HIGGER, MICHAEL (1898–1952), U.S. talmudic scholar. Higger, born in Rogovo, near Kovno, Lithuania, received a traditional education in Lithuania, and after immigrating to the United States in 1915, studied at New York and Columbia universities and the Jewish Theological Seminary, where he was ordained. Higger devoted his life to the study of Jewish sources and their publication. He also served as a consultant to the law committee of the Rabbinical Assembly of America and was responsible for many of the decisions made by that body.
His main contribution to Jewish scholarship is the editing of rabbinic texts with variant readings and introductions and the systematizing of various rabbinic writings. His early published works were devoted to the non-canonical tractates, including Massekhtot Ze'irot (1929), Sheva Massekhtot Ketannot (1930), Massekhet Semakhot (1931), Massekhet Kallah (1936), all with introductions, notes, and variant readings. Higger's major work was Oẓar ha-Beraitot (10 vols., 1930–50). In this work he collected and annotated all of the beraitot and the non-Mishnaic, tannaitic statements found in the Babylonian and Jerusalem Talmuds, both in the printed and manuscript editions of the Talmuds. Included are about 10,000 beraitot annotated, with variants, and classified according to form and provenance. This monumental work is a standard source for talmudic students.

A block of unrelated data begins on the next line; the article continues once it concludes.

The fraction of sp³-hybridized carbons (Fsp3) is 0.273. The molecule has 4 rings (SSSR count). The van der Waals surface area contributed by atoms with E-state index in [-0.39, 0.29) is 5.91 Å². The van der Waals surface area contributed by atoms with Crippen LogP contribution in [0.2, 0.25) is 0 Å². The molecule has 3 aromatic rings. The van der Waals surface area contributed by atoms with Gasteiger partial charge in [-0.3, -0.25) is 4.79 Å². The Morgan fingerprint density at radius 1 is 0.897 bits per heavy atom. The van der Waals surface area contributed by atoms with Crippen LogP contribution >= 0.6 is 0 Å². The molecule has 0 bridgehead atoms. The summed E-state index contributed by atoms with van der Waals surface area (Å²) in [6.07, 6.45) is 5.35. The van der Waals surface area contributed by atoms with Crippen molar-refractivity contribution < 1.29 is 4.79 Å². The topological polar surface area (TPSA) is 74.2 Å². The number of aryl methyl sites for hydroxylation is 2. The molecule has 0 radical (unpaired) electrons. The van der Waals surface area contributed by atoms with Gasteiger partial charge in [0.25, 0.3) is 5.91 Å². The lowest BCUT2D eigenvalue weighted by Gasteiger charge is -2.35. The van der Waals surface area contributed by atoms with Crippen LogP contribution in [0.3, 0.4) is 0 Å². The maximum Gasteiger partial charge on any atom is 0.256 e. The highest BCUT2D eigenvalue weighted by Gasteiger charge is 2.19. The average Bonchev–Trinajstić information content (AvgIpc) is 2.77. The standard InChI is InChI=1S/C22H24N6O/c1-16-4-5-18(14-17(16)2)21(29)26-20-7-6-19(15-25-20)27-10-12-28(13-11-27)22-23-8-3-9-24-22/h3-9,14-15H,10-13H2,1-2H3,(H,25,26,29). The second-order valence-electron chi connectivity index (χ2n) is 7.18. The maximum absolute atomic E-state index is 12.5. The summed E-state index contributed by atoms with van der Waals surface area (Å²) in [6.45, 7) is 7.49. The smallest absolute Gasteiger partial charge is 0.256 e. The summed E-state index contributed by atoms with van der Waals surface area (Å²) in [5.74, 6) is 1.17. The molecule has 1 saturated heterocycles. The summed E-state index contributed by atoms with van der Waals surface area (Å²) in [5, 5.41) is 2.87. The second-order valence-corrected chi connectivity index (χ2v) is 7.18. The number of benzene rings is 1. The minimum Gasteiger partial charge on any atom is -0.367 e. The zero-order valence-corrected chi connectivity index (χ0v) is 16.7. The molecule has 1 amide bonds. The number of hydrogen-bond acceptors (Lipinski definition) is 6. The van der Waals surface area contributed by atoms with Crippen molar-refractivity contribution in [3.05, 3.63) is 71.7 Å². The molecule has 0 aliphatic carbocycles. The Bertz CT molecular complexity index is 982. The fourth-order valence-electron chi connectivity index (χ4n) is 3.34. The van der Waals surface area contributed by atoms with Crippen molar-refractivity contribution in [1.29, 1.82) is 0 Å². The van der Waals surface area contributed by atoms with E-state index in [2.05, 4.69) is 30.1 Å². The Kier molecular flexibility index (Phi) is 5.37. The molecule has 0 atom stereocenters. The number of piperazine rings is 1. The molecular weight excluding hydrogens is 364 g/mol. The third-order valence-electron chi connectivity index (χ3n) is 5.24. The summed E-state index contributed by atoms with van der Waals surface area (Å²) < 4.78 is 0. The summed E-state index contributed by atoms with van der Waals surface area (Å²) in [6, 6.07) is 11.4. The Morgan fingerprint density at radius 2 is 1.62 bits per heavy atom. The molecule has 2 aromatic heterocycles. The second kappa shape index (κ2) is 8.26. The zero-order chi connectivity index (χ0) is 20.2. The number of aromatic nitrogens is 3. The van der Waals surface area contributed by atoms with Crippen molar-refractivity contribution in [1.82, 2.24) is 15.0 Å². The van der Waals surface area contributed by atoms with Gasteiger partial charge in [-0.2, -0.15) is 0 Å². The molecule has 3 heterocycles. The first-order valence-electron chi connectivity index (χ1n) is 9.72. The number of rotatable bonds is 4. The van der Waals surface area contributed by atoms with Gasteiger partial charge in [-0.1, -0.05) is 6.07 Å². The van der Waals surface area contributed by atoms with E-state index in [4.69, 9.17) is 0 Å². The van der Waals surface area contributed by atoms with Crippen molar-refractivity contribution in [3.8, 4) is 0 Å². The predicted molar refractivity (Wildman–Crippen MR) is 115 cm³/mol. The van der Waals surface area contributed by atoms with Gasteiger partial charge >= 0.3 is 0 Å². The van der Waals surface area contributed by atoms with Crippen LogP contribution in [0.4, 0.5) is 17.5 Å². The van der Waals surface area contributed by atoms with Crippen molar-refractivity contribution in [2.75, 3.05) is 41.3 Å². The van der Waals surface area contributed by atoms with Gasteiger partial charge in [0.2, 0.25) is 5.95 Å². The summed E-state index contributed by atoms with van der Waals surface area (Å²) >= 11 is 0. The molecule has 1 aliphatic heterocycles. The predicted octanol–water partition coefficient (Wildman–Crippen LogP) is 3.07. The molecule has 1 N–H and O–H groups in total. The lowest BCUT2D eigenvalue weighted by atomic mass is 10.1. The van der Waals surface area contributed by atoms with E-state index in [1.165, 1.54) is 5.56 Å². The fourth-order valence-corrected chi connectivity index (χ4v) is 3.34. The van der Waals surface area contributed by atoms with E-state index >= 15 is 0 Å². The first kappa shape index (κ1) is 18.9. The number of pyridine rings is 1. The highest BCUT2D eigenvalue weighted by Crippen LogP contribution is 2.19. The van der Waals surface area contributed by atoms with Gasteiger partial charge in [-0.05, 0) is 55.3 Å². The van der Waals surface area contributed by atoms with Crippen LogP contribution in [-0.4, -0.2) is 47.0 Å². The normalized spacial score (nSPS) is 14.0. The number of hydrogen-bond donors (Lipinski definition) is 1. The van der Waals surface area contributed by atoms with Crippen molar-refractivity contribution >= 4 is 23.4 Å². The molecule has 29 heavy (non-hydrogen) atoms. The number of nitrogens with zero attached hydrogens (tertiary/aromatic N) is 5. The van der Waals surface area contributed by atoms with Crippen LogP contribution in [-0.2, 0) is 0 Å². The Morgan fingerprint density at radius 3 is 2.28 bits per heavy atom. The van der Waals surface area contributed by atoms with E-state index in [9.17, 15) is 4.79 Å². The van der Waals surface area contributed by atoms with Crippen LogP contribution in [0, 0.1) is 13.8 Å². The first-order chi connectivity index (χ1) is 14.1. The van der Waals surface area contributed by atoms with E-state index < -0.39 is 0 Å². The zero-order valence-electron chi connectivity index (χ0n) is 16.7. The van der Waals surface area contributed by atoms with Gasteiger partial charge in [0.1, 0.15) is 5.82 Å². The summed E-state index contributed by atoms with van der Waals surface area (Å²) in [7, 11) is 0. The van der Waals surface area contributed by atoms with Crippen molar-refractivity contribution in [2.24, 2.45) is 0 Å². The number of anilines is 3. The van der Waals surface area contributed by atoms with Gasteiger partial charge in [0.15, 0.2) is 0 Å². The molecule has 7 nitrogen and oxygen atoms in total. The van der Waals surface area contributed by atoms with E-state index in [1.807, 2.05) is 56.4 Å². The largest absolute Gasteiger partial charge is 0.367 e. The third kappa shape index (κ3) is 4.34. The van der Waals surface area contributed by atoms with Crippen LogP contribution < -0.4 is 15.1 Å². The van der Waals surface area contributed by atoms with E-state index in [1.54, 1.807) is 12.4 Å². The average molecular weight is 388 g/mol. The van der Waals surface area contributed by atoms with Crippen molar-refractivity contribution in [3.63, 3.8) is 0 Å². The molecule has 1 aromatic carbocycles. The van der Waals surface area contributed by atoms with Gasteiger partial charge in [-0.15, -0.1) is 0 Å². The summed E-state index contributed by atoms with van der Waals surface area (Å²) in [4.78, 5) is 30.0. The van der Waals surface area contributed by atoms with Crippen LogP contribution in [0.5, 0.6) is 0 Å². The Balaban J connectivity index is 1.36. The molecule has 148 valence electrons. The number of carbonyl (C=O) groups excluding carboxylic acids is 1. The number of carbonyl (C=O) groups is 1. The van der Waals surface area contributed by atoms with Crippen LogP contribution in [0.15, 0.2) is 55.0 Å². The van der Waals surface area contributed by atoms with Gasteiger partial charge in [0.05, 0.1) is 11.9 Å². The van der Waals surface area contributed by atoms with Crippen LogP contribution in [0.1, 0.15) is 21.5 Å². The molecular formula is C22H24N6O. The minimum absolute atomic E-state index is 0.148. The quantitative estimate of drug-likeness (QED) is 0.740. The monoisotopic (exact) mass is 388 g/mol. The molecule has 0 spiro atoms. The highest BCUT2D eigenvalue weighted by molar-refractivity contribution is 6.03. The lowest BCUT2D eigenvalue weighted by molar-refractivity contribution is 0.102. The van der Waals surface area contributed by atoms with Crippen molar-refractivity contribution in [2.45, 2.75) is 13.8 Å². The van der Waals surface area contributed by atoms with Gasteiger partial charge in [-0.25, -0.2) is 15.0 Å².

In addition, Higger contributed many articles to learned journals and edited Yarḥi's commentary on Kallah Rabbati (1934). He wrote Intention in Jewish Law (1927) and Jewish Utopia (1932), a reconstruction of the rabbinic ideal society.